A Multi-Case Study Of Research Using Mobile Imaging, Sensing And Tracking Technologies To Objectively Measure Behavior: Ethical Issues And Insights To Guide Responsible Research Practice

TitleA Multi-Case Study Of Research Using Mobile Imaging, Sensing And Tracking Technologies To Objectively Measure Behavior: Ethical Issues And Insights To Guide Responsible Research Practice
Publication TypeJournal Article
Year of Publication2015
AuthorsNebeker, C, Linares-Orozco, R, Crist, K
JournalJournal of Research Administration
Volume46
Issue1
Pagination118-137
Date PublishedSpring2015
Publication Languageeng
ISBN Number15391590
KeywordsGPS , Human , location , pervasive , research , wearable
AbstractIntroduction: The increased availability of mobile sensing technologies is creating a paradigm shift for health research by creating new opportunities for measuring and monitoring behavior. For example, researchers can now collect objective information about a participant's daily activity using wearable devices that have: 1- Global Positioning System (GPS) to capture location; 2- an outwardly facing camera to document environmental and social context; and, 3- an accelerometer to measure activity levels. While these technologies may offer more accurate means of measuring and understanding behavior, they introduce potential privacy and data security risks for participants as well as for bystanders. The aim of this study was to describe potential risks and risk management strategies in studies using visual imaging and location logging (GPS) data collection methods. Methods: Eight Institutional Review Board (IRB) research protocol applications that included visual imaging and/or GPS data collection methods were identified. Each research protocol application and IRB determination letter was analyzed with the a priori themes of identification of risks (e.g., privacy concerns, data security) and risk management strategies (e.g., disclosure, firewalls) associated with each device. Results: Visual imaging was proposed in four of the eights studies. GPS was included in all eight studies. Geographic Information System (GIS) technology was proposed in all but one study to improve analytics. The findings reveal that: 1) IRBs are grappling with how to consider the rights of bystanders who may be imaged by virtue of being near a research participant; 2) IRBs may not be sufficiently aware of potential risks associated with collection of location data should a data breach occur; and, 3) while research plans incorporated consistent descriptions of each device and associated potential risks, IRB determination letters revealed inconsistent perception of potential study risks. Conclusions: This paper sheds light on ethical issues when using visual imaging and location logging technologies in research.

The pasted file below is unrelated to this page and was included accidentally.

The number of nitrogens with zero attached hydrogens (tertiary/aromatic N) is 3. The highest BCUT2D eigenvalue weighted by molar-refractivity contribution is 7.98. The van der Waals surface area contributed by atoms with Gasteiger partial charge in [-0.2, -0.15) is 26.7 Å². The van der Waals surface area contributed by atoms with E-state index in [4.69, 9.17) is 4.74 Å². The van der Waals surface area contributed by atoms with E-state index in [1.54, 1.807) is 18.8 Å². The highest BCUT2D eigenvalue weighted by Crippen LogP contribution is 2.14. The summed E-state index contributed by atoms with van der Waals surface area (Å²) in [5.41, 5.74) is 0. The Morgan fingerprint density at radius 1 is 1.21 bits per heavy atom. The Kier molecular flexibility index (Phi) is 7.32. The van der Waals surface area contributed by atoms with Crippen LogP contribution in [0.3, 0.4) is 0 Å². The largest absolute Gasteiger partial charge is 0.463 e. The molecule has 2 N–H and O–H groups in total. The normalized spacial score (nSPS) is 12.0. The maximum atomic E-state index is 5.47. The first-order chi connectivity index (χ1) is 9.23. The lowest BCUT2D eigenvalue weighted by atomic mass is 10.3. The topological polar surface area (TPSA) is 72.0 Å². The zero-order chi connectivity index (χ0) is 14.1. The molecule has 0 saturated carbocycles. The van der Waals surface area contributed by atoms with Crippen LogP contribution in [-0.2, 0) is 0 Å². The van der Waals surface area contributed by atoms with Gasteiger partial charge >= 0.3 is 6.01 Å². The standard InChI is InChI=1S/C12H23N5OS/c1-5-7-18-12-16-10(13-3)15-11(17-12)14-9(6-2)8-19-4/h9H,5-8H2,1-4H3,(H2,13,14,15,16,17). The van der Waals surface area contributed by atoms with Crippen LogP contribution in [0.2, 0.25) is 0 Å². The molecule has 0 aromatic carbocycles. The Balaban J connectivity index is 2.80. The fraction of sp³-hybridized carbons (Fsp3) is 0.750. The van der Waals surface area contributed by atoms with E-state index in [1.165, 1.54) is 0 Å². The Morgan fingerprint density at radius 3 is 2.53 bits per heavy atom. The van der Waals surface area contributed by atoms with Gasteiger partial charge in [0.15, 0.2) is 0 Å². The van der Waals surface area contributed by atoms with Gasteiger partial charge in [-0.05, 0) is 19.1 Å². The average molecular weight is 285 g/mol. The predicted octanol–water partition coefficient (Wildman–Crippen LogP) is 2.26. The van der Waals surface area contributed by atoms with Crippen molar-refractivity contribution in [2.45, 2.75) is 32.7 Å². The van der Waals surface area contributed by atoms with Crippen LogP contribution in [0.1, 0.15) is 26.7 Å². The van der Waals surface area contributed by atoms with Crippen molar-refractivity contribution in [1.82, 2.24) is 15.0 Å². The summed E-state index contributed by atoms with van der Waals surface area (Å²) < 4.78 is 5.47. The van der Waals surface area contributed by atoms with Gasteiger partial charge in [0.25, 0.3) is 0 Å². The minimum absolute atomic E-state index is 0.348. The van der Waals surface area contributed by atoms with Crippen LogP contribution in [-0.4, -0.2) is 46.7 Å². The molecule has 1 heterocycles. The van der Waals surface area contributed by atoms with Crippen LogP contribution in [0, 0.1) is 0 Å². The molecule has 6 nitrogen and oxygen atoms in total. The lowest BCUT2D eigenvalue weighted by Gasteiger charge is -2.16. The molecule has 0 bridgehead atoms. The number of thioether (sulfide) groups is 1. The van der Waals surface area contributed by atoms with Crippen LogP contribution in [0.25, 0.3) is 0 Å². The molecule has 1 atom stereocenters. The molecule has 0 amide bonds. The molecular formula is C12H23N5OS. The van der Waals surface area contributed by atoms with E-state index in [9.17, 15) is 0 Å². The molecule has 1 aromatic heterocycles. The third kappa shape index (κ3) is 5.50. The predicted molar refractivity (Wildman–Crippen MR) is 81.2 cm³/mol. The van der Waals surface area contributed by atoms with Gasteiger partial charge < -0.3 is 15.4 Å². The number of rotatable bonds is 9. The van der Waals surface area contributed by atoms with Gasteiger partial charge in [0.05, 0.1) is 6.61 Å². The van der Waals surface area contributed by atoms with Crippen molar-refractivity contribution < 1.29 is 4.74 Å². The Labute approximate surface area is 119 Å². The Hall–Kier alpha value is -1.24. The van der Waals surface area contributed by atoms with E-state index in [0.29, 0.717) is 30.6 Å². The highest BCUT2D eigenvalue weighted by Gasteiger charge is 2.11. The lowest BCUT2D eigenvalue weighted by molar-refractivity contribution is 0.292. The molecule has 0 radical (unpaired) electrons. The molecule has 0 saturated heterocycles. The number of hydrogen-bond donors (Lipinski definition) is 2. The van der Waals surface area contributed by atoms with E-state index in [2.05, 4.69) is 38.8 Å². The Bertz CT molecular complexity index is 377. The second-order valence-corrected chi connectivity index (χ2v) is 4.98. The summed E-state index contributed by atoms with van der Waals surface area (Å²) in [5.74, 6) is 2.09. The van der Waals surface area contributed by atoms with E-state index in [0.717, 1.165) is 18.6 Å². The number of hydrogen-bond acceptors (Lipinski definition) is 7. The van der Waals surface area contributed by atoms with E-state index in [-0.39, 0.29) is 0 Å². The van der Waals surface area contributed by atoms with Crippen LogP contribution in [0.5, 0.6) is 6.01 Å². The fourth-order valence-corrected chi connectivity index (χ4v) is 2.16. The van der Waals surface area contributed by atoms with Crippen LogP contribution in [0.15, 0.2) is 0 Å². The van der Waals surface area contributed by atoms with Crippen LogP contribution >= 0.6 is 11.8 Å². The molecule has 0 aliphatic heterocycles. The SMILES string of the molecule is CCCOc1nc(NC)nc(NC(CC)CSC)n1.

NotesNebeker, Camille 1; Email Address: nebeker@ucsd.edu; Linares-Orozco, Rubi 2; Crist, Katie 3; Affiliations: 1: School of Medicine, UC San Diego; 2: Health Policy and Law, Graduate Student UC San Diego; 3: Public Health, Graduate Student Department of Family Medicine and Public Health UC San Diego; Issue Info: Spring2015, Vol. 46 Issue 1, p118; Author-Supplied Keyword: GPS; Author-Supplied Keyword: human subjects; Author-Supplied Keyword: location logging; Author-Supplied Keyword: pervasive imaging; Author-Supplied Keyword: research ethics; Author-Supplied Keyword: wearable camera; Number of Pages: 20p; Document Type: Article

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